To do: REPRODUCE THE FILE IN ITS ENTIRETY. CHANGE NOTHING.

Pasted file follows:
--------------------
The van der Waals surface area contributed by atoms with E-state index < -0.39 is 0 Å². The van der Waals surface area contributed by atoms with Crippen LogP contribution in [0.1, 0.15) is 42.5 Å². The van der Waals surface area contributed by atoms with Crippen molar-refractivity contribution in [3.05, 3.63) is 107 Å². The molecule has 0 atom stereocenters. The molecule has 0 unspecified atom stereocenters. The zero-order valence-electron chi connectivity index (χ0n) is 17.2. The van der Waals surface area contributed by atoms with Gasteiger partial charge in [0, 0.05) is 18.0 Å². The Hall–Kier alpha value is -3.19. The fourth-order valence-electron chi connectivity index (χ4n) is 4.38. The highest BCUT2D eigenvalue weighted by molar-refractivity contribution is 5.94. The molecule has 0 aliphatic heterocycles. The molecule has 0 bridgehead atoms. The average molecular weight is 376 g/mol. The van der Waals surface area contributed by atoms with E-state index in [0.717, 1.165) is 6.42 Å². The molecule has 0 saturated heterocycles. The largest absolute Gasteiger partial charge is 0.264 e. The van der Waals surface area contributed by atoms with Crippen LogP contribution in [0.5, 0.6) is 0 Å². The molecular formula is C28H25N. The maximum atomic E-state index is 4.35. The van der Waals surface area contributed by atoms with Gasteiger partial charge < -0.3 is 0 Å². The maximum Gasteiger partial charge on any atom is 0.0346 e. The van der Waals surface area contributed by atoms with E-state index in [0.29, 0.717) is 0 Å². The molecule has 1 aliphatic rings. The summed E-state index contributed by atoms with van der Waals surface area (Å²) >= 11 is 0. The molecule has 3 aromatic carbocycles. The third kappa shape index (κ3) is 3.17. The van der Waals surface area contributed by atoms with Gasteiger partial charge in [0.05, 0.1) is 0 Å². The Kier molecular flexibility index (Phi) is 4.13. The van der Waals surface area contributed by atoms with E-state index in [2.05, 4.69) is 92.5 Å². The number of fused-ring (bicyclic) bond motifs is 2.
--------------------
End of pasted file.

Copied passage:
The van der Waals surface area contributed by atoms with E-state index < -0.39 is 0 Å². The van der Waals surface area contributed by atoms with Crippen LogP contribution in [0.1, 0.15) is 42.5 Å². The van der Waals surface area contributed by atoms with Crippen molar-refractivity contribution in [3.05, 3.63) is 107 Å². The molecule has 0 atom stereocenters. The molecule has 0 unspecified atom stereocenters. The zero-order valence-electron chi connectivity index (χ0n) is 17.2. The van der Waals surface area contributed by atoms with Gasteiger partial charge in [0, 0.05) is 18.0 Å². The Hall–Kier alpha value is -3.19. The fourth-order valence-electron chi connectivity index (χ4n) is 4.38. The highest BCUT2D eigenvalue weighted by molar-refractivity contribution is 5.94. The molecule has 0 aliphatic heterocycles. The molecule has 0 bridgehead atoms. The average molecular weight is 376 g/mol. The van der Waals surface area contributed by atoms with E-state index in [0.717, 1.165) is 6.42 Å². The molecule has 0 saturated heterocycles. The largest absolute Gasteiger partial charge is 0.264 e. The van der Waals surface area contributed by atoms with Crippen LogP contribution in [0.5, 0.6) is 0 Å². The molecular formula is C28H25N. The maximum atomic E-state index is 4.35. The van der Waals surface area contributed by atoms with Gasteiger partial charge < -0.3 is 0 Å². The maximum Gasteiger partial charge on any atom is 0.0346 e. The van der Waals surface area contributed by atoms with E-state index in [0.29, 0.717) is 0 Å². The molecule has 1 aliphatic rings. The summed E-state index contributed by atoms with van der Waals surface area (Å²) >= 11 is 0. The molecule has 3 aromatic carbocycles. The third kappa shape index (κ3) is 3.17. The van der Waals surface area contributed by atoms with Gasteiger partial charge in [0.05, 0.1) is 0 Å². The Kier molecular flexibility index (Phi) is 4.13. The van der Waals surface area contributed by atoms with E-state index in [2.05, 4.69) is 92.5 Å². The number of fused-ring (bicyclic) bond motifs is 2.